SOCIALIST WILLING TO COMPROMISE Seattle City Council member Kshama Sawant announced at a rally on March 15 that she supports phasing in a $15 minimum wage for small businesses over three years (while implementing a $15 minimum wage for large corporations right away). In doing so, the socialist was also telegraphing the framework for a potential city initiative—an initiative that amounts to a political threat. That threat goes like this: If Sawant's fellow council members pass a weaker ordinance on their own, with too many compromises, activists will try passing a more robust law on the fall ballot.
But accepting a phased-in approach to a higher wage was also a new tack for Sawant. She is a leader of the group 15 Now, which has advocated to raise the wage, well, now. The week before, Sawant dodged questions about supporting a gradual implementation.
However, Sawant says remaining silent about details of implementing the higher wage was costing her ground in a growing debate that has pitted workers against tiny businesses concerned about sinking under the new expenses. She wants to focus on massive, profitable corporations that can afford to raise wages while also "drawing a line" against major compromises. "Right now, the debate is moving in the direction of total compensation and tip credit," says Sawant, referring to proposals from certain business leaders to allow health care, tips, and other benefits to count toward part of their employees' $15 wage. "That is a bad direction."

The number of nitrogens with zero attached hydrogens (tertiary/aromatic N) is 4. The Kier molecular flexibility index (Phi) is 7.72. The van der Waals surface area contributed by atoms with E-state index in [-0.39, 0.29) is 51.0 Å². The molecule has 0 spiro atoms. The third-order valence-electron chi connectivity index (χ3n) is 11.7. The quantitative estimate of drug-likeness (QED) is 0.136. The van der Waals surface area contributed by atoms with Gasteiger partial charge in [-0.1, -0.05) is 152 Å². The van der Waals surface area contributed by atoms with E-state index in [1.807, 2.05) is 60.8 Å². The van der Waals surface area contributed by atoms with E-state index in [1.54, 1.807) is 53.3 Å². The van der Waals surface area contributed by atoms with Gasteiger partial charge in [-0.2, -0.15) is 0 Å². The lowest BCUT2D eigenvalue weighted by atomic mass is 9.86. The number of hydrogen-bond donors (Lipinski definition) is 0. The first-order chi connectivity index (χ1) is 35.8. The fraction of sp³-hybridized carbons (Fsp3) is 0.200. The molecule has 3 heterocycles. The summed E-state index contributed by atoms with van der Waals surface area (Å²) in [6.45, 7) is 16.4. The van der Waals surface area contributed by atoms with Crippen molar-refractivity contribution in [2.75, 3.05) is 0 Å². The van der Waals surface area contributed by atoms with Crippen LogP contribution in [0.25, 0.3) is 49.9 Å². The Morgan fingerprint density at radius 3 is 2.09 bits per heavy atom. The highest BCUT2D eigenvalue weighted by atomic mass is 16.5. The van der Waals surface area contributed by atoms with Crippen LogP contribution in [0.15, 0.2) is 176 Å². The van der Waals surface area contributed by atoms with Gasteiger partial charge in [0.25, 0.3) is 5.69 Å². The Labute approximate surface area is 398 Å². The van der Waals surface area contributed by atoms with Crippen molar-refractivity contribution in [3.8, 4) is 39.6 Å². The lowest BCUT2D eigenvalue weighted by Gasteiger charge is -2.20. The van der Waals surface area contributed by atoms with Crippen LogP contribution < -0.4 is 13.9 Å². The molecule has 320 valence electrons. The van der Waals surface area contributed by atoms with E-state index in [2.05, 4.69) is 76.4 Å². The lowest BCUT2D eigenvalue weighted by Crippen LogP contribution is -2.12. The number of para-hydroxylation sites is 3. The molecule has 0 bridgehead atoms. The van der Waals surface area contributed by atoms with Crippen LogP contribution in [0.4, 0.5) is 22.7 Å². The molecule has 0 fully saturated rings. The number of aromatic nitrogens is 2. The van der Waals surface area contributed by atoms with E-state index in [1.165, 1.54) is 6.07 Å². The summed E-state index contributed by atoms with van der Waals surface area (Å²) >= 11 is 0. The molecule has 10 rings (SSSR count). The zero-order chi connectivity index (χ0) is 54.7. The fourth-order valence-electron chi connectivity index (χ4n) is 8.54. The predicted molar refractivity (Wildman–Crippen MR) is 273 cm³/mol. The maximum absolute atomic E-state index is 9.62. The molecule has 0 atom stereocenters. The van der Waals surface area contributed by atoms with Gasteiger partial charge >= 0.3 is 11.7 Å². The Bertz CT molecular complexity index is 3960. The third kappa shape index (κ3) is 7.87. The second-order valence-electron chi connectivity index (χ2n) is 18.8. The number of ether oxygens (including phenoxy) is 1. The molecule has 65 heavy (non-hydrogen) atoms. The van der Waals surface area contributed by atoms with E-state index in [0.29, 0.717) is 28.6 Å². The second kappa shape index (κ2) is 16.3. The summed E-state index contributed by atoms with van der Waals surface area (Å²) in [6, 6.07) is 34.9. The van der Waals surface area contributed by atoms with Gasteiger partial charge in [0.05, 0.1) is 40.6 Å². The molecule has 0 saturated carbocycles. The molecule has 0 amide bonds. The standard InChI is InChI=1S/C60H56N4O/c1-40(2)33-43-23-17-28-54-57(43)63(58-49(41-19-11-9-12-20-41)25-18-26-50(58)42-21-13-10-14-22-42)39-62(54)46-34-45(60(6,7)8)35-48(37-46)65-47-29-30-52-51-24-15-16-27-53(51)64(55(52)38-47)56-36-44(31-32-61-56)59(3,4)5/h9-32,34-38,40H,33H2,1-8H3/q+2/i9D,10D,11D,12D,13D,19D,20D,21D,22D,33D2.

But how would Sawant's proposal distinguish a large business from a tiny one? Sawant says it is too early to say, but she must decide soon. On March 18, Jess Spear, the organizing director of 15 Now, told the city council that her group intends to file language for a $15-an-hour minimum wage ballot measure around April 1. (DOMINIC HOLDEN)
TRAGIC HELICOPTER CRASH KILLS TWO A KOMO news helicopter fell and exploded near the Space Needle on March 18, killing pilot Gary Pfitzner and longtime cameraman Bill Strothman. According to KOMO, Richard Newman, 38, was in his car when the helicopter fell on top of it and he "suffered burns on his lower back and arm, covering up to 20 percent of his body." As The Stranger went to press, he was in the ICU at Harborview Medical Center awaiting surgery. Strothman earned 13 Emmy Awards over the course of his career, and his son Dan is also a photojournalist at KOMO. There is no word yet regarding the cause of the accident, but an investigation is pending. (DANIELLE HENDERSON)